As much of tactics, training and coaching goes into the 90-minutes, at the end of the day, the product that is put on the field determines the outcome, the skill level, the progression.
This past weekend wrapped up the overly-hyped Copa América Centenario and to many of the overzealous, unrealistic casual soccer fans, the United States did not win, being outscored 6-2 in the final three games.
So, in our Americana sports mentality, our knee-jerk reaction when something doesn't go our way, our team doesn't win, is one simple solution:
Blame the coaches. Fire the coaches.
Jurgen Klinsmann has forever joined this "America's Most Wanted" list of coaches on the hot seat, more times that he should deserve. Yes some of his selections have made even my head scratch like leaving Landon Donovan off the 2014 World Cup roster in favor of someone like Brad Davis, or his ambitious experiment of calling up Miguel Ibarra of the NASL during World Cup qualifying.
But as the man himself wrote in the Player's Tribune in 2015, the core element that I don't think our country understands is: it's a player's game.
U.S. Soccer and this country have got to change it's approach and view on this sport otherwise we will forever be stuck in this endless loop every four years: we're ambitious going into the World Cup, we are humbled by a better-skilled, more battle-tested nation, the "a country the size of (insert state here)" drivel is spoken and a firestorm of criticism floods ultimately leading to wanting to fire the coach.
How about fixing the players first?
It's a player's game, remember?
When Klinsmann expresses his concerns on the lack of quality and disappointment of our country's best players making questionable decisions to play stateside, he has every right to as a national team coach. He simply wants what is best for our players to develop and compete against the Argentina and Germanys of the world.
|Clint Dempsey, the U.S. leading goal-scorer in #CA2016, |
played 6 professional years overseas.
However the problem goes deeper than who suit up in Copa América.
Our college system is busted and the NCAA is too arrogant and monetarily selfish to fix it, which in return causes for slow development and unpolished players at 22 years old, even the commissioner of Major League Soccer came to spat with Kilnsmann saying, "I feel very strongly... That Jurgen's comments are very detrimental to the league and the sport of soccer in America."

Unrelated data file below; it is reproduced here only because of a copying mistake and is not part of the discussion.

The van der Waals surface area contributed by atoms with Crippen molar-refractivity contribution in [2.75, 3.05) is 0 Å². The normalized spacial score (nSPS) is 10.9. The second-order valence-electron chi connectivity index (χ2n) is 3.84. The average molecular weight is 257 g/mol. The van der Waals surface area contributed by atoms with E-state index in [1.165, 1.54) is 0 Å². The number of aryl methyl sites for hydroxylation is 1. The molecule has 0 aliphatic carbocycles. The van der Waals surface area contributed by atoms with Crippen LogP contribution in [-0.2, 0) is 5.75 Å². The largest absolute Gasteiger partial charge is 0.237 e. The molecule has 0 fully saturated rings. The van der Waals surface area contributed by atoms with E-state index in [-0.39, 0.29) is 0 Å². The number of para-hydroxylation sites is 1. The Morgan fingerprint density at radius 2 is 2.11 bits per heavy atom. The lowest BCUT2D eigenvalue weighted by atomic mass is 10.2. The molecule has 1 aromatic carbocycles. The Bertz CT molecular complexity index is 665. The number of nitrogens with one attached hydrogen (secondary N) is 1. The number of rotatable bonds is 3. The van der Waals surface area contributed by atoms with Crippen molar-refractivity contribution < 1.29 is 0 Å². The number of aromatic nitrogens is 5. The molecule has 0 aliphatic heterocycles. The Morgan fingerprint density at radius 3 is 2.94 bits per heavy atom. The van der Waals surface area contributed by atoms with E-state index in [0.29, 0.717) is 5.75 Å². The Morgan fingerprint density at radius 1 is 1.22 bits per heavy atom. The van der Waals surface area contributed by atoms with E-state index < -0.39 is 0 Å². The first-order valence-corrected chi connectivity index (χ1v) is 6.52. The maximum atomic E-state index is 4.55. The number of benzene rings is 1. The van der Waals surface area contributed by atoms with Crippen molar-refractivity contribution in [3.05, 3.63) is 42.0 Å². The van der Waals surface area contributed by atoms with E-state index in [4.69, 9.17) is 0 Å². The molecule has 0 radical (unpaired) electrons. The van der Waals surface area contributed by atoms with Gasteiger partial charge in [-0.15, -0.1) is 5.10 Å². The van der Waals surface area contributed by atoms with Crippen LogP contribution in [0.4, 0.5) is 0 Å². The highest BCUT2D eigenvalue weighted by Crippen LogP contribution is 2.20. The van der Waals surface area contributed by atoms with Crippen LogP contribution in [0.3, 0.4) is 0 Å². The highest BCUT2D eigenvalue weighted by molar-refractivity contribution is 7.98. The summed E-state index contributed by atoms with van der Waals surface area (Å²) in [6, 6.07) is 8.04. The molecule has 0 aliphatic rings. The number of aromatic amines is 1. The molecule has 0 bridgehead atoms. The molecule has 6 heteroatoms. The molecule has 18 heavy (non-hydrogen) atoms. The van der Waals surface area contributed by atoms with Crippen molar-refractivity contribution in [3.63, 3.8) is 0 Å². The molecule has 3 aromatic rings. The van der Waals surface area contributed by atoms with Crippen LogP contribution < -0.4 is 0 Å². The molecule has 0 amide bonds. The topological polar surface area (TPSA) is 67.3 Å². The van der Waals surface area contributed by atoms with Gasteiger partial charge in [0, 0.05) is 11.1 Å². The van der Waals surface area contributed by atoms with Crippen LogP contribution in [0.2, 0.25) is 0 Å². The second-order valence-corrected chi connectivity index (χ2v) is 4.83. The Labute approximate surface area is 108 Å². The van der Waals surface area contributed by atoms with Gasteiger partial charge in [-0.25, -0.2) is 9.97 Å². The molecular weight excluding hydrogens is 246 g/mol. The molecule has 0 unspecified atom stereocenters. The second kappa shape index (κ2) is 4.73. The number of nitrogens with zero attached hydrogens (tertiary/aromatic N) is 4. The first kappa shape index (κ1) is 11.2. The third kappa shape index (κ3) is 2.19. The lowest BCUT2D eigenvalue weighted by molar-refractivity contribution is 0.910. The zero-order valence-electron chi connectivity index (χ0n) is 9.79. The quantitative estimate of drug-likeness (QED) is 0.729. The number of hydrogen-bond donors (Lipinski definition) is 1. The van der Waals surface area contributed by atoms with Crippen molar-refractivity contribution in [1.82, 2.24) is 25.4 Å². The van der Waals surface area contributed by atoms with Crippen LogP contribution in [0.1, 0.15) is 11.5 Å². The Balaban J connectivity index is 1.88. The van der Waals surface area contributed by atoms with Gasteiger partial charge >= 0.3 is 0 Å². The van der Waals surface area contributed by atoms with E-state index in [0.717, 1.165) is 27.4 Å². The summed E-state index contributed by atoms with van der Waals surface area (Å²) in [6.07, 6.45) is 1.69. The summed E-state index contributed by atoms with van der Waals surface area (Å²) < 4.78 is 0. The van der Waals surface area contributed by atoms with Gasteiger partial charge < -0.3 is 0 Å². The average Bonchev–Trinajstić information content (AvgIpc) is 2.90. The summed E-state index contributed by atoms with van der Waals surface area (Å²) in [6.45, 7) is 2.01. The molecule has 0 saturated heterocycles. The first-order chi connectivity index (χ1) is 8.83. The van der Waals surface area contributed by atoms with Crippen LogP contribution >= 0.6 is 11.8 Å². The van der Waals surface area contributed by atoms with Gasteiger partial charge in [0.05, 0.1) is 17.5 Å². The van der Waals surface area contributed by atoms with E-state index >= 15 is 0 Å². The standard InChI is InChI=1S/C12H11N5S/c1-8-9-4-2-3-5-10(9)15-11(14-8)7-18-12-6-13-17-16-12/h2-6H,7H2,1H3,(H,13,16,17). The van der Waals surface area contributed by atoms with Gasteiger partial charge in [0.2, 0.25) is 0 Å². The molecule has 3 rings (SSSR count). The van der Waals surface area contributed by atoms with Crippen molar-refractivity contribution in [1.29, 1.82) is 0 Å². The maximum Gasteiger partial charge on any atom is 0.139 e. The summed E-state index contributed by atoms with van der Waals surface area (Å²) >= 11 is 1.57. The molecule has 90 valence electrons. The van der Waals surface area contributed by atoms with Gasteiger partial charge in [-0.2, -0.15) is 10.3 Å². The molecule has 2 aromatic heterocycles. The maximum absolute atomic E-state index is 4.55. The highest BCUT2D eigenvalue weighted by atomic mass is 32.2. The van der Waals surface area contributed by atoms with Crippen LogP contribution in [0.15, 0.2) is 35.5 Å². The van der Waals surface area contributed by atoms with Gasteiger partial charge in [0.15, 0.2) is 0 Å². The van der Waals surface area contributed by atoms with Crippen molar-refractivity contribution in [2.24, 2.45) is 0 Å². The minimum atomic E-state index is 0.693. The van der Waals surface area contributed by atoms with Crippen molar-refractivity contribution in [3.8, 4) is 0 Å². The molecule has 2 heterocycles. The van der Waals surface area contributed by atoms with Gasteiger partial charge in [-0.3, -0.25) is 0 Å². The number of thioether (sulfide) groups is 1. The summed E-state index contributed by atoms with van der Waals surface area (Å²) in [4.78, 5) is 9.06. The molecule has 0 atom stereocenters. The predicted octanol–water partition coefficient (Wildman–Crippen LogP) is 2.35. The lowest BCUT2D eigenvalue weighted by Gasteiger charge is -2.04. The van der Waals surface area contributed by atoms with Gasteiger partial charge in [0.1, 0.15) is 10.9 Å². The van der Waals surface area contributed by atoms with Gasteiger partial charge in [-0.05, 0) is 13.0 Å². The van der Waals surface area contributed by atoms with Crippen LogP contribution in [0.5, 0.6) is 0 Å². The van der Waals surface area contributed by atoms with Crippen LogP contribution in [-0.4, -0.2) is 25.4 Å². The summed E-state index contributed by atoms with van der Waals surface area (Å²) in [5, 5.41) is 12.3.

He has every right to defend his league, but not to burst your bubble Mr. Garber, your league was the reason why the US was humiliated against Argentina and could not score against Colombia. If Sir Dave Richards, chairman of the FA Premier League disowned England manager Roy Hodgson, people would think he's crazy. That's not a knock to MLS, but it is quite strange how most of the woes in big moments come from the league's players.
However, there is hope, with talented young players understanding the importance and willing to migrate internationally to play, train and grow with other rising stars on the world stage. It is why international basketball players come to the NBA, the compete with the best. The problem for the U.S. isn’t just the player or the coach. It’s both. But, that doesn’t absolve the coach. The coach can only do so much, especially with what Klinsmann has to work with.
There are better teams than the United States. There is no team that should render a well-positioned U.S. team that impotent and incapable and make one of the worst competitive defeats acceptable. The first step toward becoming an elite soccer nation: accountability, everyone owning up.
Essentially the ball is in federation's court on where we want the direction of soccer to go in this country as an entity; the way of the world trusting the leadership of someone who has witness success first hand and willing to develop from the ground up, or the American way, the status quo - which looks a little something like this: